We use ad-blockers as well, you know. We gotta keep those servers running though. Did you know that we publish useful books and run friendly conferences — crafted for pros like yourself? E.g. upcoming SmashingConf New York, dedicated to smart front-end techniques and design patterns.
The Internet of Things (IoT) has enabled the Internet to reach beyond the browser. Made up of electronically networked devices, these “things” are able to interact with the physical world via sensors that feed data they capture back into their ecosystems.
Currently, these devices are mostly products, designed with a specific purpose in mind, a typical example being a fitness band that tracks activity. It reports the information gathered to an app, which is then able to analyze the data and offer suggestions and motivation to push the user further.
In many projects, responsive images aren’t a technical issue but a strategic concern. Delivering different images to different screens is technically possible with srcset and sizes and <picture> element and Picturefill (or a similar) polyfill; but all of those variants of images have to be created, adjusted and baked into the logic of the existing CMS. And that's not easy.
On top of that, responsive images markuphas to be generated and added into HTML as well, and if a new image variant comes into play at some point (e.g. a file format like WebP or a large landscape/portrait variant), the markup has to be updated. The amount of extra work required often causes trouble — so if you have a perfect product shot, you need to either manually create variants for mobile and portrait and landscape and larger views, or build plugins and extensions to somehow automate the process.
Nothing is perfect on the web. We can't make sure that our websites always work as intended, but we can try our best to design resilient and flexible websites that aren't that easy to break — both in terms of interface design and security. Yet neither resilience nor flexibility are usually reflected in our deliverables and mock-ups.
In practice, mock-ups usually represent a perfect experience in a perfect context with perfect data which doesn't really exist. A good example for it are “optimal" usernames which are perfectly short, fit on a single line on mobile and wrap nicely, or perfect photography that allows for perfectly legible text overlays. It's not realistic. We need to work with dynamic content in our prototypes, with both average and extremes being represented.
This week I mostly spent time on fixing bugs, improving a deployment workflow and on getting another new front-end project structured. One major takeaway from this was that it’s good to have a proper deployment workflow in place already in the early stages of a project.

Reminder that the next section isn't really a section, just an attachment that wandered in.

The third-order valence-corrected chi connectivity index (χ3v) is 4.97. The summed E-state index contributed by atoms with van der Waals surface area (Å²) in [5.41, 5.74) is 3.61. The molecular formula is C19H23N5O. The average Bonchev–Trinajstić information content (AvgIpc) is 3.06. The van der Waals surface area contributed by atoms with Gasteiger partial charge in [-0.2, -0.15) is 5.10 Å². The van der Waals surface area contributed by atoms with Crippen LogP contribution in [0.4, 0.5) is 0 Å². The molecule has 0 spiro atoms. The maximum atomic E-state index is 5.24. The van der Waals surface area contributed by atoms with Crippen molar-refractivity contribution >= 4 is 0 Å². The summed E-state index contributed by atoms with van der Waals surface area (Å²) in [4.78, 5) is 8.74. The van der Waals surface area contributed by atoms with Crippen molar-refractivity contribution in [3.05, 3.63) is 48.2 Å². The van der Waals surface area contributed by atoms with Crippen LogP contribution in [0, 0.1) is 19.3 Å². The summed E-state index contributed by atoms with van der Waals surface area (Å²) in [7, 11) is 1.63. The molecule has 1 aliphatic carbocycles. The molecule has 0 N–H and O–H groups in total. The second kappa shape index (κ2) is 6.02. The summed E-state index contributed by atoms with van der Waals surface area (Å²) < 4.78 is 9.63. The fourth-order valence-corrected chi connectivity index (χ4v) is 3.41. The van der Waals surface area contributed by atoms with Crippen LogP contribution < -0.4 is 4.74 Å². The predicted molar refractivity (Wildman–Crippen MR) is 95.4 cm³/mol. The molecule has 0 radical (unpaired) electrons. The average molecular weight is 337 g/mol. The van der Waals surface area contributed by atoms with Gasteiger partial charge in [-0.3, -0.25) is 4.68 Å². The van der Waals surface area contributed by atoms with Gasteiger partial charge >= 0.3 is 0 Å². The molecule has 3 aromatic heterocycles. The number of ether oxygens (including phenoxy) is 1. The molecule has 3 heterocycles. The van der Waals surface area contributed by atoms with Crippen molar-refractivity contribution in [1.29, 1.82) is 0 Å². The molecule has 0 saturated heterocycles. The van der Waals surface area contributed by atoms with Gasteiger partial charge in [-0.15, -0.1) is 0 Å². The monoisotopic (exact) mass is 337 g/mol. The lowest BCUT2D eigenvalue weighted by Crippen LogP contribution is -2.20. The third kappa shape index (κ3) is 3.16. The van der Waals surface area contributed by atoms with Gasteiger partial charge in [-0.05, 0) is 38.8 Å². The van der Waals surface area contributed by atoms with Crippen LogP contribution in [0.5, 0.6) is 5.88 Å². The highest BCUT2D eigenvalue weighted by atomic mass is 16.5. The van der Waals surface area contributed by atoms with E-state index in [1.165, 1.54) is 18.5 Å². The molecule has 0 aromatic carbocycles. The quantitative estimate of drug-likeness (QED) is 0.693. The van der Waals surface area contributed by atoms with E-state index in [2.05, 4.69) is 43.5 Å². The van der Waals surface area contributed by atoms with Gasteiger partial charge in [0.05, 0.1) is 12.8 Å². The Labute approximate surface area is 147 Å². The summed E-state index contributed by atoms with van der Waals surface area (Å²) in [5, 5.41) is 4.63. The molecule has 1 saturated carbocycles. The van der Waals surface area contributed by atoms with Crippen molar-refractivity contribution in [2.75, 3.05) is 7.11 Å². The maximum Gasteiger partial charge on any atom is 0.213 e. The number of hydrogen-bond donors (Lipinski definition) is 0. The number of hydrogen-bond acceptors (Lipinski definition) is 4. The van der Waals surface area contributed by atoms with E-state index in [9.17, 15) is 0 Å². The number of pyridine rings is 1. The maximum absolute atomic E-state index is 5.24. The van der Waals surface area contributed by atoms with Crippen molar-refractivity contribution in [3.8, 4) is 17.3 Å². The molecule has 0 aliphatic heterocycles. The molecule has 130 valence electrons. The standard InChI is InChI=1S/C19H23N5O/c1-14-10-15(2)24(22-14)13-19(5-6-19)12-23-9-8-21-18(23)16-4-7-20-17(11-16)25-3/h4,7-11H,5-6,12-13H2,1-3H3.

To document appropriately in git what has been done in a commit instead of sleazily writing “changed [XY] because of [some arbitrary reason]”. By doing so, it becomes easier for myself, or someone else, to identify bugs at a later stage.
Sam Loyd (1841–1911), American chess player and puzzle maker, created the sliding tiles puzzle in the 1870s. The puzzle is represented by an m×n grid, where m is number of columns and n is number of rows, and each cell can be any imaginable value (number, letter, image, and so on.)
The purpose of the puzzle is to rearrange the initial configuration of the tiles to match another configuration known as the goal configuration. The rearrangement task is achieved by swapping the empty tile with some other tile in all possible directions (up, down, left, and right).
Smashing Magazine is known for lengthy, comprehensive articles. But what about something different for a change? What about shorter, concise pieces with useful tips that you could easily read over a short coffee break? As an experiment, this is one of the shorter "Quick Tips"-kind-of articles — shorter posts prepared and edited by our editorial team. What do you think? Let us know in the comments! —Ed.
The Internet is the foundation of our craft. But what do we actually know about its underlying technology? How do DNS, networks and HTTPS work? What happens in the browser when we type a URL in the address bar?
In this tutorial, I will teach you how to work digitally on an image you draw by hand. You will learn two completely different ways to approach the image: through the Live Trace Tool and the Pen Tool. Two ways, two results. Learn how to take the best from both.
Along the way, I will give you some Photoshop tips, too. The first thing you’ll need to know is how to manage your drawing in Photoshop and which are the best ways to prepare it for Illustrator. If you are not comfortable drawing in Photoshop, don’t worry! You can download my drawing in high-resolution, skip the Photoshop step and go straight to step 2 to begin with Illustrator.
These leaps have made it possible for you and me to dive head first into writing fully ES6 modules, without compromising on the essentials like testing, linting and (most importantly) the ability for others to easily consume what we write.
There’s no shortage of boosterism or excitement about the fledgling service worker API, now shipping in some popular browsers. There are cookbooks and blog posts, code snippets and tools. But I find that when I want to learn a new web concept thoroughly, rolling up my proverbial sleeves, diving in and building something from scratch is often ideal.
The bumps and bruises, gotchas and bugs I ran into this time have benefits: Now I understand service workers a lot better, and with any luck I can help you avoid some of the headaches I encountered when working with the new API.